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    Quote Originally Posted by AKdreamn View Post
    TJ and Murphy:

    Since you both are talking about it, I want to ask: What do you think about this new 325? I really like the looks of it on paper and have talked to a few people that have them and like them. I currently shoot a .270 and need an upgrade. I am convinced that the .325 is what I need for all but the biggest brownies. I also reload, so the limited factory loads currenlty available is not an issue for me. When reloading, do you crimp or not?

    Just out of curiosity, what brand rifles do you have? I know there is a rather limited selection now, Kimber, Browning, Savage. Any word on whether or not Remington is putting it in their veneralbe 700? My .270 is a 700 with a laminated wood stock and weighs no less than 10 lbs!
    I missed this the first run through but I'll coment on it now.

    I like the 325 WSM. It, like the other WSM's isn't magical, but I do like it and the niche it fits into. It's ballistics are rather unique. Big enough to be useful but not hard to handle. It is a step up from the 30-06 though not so much as to make it a stomper. It can be found in well made light weight rifles and still be easy on the shooter. I really like the Kimber Montana in 325 WSM. I want one. I will take it like it is with it's slightly too light barrel and its strong but not fantastic stock and it's good but not great lockwork. This rifle is number one in it's price range. It fits me well and is so light and handy. I have a bunch of brass holed up for it and there are plenty of good bullets available and I can make it do all it's capable of doing. It isn't a super long range shooter and neither am I. It doesn't hit like a 375 or even a 338 mag but sometimes I do better work with something that is a little softer. In good hands it is capable of taking all manner of game, large and small, and can do so with finesse. Not too much for sheep, not too little for grizzly. This is the best factory round ever to bear the ubiquitous "WSM" headstamp.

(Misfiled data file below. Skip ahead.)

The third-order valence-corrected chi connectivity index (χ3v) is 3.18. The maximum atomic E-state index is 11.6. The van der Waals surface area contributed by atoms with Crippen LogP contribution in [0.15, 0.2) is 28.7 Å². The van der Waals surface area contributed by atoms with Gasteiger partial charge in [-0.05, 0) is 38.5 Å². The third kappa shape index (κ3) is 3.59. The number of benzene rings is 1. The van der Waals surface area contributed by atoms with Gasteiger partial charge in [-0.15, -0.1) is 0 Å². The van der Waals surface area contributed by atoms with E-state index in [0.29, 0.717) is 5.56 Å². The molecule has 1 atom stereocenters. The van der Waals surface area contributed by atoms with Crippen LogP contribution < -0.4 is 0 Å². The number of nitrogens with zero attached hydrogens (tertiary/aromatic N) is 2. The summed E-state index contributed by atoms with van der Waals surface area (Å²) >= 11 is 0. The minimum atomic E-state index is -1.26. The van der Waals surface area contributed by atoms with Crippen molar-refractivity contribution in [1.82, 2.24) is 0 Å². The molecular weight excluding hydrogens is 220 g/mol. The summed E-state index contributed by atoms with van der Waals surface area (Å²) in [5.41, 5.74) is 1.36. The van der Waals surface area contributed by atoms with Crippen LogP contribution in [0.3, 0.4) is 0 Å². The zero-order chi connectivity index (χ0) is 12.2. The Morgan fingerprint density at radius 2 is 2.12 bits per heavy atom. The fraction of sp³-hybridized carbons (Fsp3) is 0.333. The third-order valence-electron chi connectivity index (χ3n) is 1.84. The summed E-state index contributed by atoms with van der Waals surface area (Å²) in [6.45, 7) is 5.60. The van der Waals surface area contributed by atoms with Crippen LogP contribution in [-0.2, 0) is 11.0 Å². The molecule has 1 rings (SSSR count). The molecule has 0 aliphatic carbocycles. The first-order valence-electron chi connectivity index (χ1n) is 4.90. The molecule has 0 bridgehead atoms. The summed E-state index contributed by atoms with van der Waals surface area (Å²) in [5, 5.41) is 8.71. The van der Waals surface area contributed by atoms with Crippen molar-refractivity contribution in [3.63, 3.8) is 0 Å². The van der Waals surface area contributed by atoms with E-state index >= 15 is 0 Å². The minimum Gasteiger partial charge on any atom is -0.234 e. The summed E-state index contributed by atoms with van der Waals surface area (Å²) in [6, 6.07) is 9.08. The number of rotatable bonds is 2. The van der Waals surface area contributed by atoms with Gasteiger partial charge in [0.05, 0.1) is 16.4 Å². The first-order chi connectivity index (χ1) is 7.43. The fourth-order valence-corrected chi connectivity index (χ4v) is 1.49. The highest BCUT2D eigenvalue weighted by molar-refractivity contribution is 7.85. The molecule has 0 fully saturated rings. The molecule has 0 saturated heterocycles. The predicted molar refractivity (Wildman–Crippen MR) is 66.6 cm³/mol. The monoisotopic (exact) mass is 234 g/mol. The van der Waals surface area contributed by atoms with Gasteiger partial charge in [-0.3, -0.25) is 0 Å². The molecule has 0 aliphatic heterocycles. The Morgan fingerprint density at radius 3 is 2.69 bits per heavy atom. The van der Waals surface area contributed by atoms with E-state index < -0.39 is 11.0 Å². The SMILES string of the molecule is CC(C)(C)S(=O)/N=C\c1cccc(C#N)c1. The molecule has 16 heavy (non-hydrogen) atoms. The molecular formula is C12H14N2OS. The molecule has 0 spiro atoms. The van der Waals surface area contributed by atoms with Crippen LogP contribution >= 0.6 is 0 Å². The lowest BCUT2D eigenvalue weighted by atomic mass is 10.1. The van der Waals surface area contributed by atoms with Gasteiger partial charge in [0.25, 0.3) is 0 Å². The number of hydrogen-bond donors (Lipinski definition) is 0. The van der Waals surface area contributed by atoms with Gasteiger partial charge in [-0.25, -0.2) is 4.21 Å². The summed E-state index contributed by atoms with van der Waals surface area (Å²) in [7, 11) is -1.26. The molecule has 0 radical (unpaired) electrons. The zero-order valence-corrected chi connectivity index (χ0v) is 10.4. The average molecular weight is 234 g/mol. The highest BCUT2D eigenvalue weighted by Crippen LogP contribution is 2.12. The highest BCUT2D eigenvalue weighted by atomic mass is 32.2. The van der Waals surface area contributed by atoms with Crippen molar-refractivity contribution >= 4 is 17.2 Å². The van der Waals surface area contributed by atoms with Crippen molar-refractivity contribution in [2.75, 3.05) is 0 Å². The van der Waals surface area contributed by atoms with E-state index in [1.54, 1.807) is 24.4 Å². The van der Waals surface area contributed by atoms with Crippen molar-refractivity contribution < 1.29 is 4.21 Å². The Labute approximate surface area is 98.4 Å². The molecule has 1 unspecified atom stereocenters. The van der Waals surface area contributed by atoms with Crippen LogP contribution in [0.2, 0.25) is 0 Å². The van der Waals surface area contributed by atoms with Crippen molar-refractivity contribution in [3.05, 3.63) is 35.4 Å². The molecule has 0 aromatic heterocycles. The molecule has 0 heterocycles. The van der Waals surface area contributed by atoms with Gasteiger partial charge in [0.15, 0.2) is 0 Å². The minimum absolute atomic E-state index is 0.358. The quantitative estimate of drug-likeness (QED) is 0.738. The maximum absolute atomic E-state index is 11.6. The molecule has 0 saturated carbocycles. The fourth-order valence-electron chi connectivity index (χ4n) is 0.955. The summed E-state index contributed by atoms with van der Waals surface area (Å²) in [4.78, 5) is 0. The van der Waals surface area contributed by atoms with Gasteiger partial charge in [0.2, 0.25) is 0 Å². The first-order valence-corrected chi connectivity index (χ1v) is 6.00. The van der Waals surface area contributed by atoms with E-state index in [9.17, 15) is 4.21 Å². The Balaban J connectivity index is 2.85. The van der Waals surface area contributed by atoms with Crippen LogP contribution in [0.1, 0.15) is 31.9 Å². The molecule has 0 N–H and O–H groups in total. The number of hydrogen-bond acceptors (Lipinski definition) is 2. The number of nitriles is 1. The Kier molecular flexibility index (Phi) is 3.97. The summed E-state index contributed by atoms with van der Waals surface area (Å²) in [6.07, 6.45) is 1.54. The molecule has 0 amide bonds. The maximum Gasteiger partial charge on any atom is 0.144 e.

I will say that I think the WSM's are going to die. I don't think there will be any American made rifle chamber for them in the near future. For me, that is one more reason to buy one! If you've found one you should get it now.
    Is there nothing so sacred on this earth that you aren't willing to kill or die for?



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    Quote Originally Posted by Murphy View Post
    I missed this the first run through but I'll coment on it now.


    I will say that I think the WSM's are going to die. I don't think there will be any American made rifle chamber for them in the near future. For me, that is one more reason to buy one! If you've found one you should get it now.
    That's an interesting take on it, Murph. Actually, I kind of feel the same way about it. Won't be too long and they'll be 'collector's items'. I am really excited about getting home and getting my hands on one!